Favoritism’s Not Cool


Image provided by Shelby Brunson

Shelby Brunson, Opinions Editor

Throughout elementary school, parents, teachers and administrators promote equality among all students. Who knew that concept would be trampled by high school sports? Who knew football would trump every other sport on campus? Who knew almost every other activity would be demeaned by lack of funding? If anyone was not aware of this prior to attending high school, they were certainly up to date by the end of football season.

One of the most thought provoking aspects of being involved in an activity on campus is being blatantly ignored by administration. Whether it is a club or a sport, lack of school funding follows almost everyone. For this reason various clubs are forced to go through the painstaking process of fundraising. Some sports fund raise using Hudl, some may sell candy, band sells apples, chorus even sold mattresses last year, but I have yet to see a football player carrying a box of chocolates or conducting a car wash in hopes of maintaining a half decent budget. Every other activity on campus has no choice but to fund raise, since the only alternative is to cease to exist. The football team’s lack of monetary burden comes across as nothing other than favoritism. 

The year-round bias that is flagrantly demonstrated is not only noticeable in funding, but also in transportation. In the 2017-2018 school year Brantley’s former principal cut transportation funding for every sport besides football. While this regulatory rule allowed teams to take a bus to out of county games, it hung many athletes out to dry, especially those without their own automobiles. This forced student-athletes to carpool with teammates (which left many parents uncomfortable, as it was a student driver), drive themselves or ride with their parents. All these options leave open the possibility of being late, or even missing a game. Of course the football team did not have to deal with such strife, as they were provided with buses for every single one of their games. Even the band, cheerleaders and Sparklers were administered transportation for games, where their contribution has no effect on the final score. However, the overall outcome of the season has little to do with who is allotted special privileges, as the football team’s win to loss ratio is hardly spectacular, in fact it is quite sub-par.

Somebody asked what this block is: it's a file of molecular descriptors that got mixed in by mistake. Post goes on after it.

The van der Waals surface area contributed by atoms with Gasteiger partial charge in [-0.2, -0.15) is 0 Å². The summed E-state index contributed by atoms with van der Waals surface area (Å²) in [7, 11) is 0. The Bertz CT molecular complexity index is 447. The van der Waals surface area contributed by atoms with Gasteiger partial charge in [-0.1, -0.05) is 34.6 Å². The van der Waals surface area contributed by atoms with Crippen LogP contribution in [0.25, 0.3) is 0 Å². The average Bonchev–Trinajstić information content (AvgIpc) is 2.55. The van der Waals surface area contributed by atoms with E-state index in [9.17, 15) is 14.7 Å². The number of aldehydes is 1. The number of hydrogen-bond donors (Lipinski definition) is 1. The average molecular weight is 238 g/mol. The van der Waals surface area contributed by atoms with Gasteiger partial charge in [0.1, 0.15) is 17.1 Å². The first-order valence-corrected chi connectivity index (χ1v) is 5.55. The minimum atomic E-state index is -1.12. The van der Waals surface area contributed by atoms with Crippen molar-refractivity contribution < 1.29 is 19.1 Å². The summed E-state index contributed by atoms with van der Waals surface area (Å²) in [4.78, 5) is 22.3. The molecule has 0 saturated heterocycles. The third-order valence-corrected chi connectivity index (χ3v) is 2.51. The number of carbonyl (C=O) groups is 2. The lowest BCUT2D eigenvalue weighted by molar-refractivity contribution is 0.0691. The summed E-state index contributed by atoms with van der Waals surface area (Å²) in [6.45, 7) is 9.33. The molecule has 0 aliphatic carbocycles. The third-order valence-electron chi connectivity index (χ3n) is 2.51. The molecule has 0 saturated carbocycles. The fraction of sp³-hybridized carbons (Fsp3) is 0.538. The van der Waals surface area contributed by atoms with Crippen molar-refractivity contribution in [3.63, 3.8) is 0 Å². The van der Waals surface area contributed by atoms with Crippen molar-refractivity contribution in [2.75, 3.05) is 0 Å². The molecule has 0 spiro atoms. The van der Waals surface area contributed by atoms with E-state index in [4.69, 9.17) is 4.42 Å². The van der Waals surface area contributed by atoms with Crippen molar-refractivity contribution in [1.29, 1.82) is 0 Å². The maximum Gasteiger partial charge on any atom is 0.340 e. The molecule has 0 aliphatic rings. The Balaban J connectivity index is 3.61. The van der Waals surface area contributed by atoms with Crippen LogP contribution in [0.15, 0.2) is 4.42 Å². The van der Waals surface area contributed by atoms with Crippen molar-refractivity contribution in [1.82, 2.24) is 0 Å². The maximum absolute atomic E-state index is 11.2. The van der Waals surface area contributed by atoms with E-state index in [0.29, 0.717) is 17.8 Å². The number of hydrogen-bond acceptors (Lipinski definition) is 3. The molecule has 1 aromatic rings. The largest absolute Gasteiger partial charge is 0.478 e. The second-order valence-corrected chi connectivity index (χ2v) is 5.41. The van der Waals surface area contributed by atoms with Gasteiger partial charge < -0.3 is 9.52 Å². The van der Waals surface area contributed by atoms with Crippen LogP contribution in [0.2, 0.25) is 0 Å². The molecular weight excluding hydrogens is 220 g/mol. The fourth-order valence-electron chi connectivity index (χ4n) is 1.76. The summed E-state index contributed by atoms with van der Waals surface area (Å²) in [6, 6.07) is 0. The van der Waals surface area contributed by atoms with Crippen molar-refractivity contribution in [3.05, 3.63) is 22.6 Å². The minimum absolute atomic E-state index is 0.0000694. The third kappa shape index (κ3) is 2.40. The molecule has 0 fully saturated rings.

While the football games do have the highest attendance and thus bring in the most profit, high schools should nourish the idea of impartiality. At the very least they should do a better job faking appreciation for other sports or clubs on campus. The fact of the matter is that football is not the only activity on campus, so we should not treat it as such.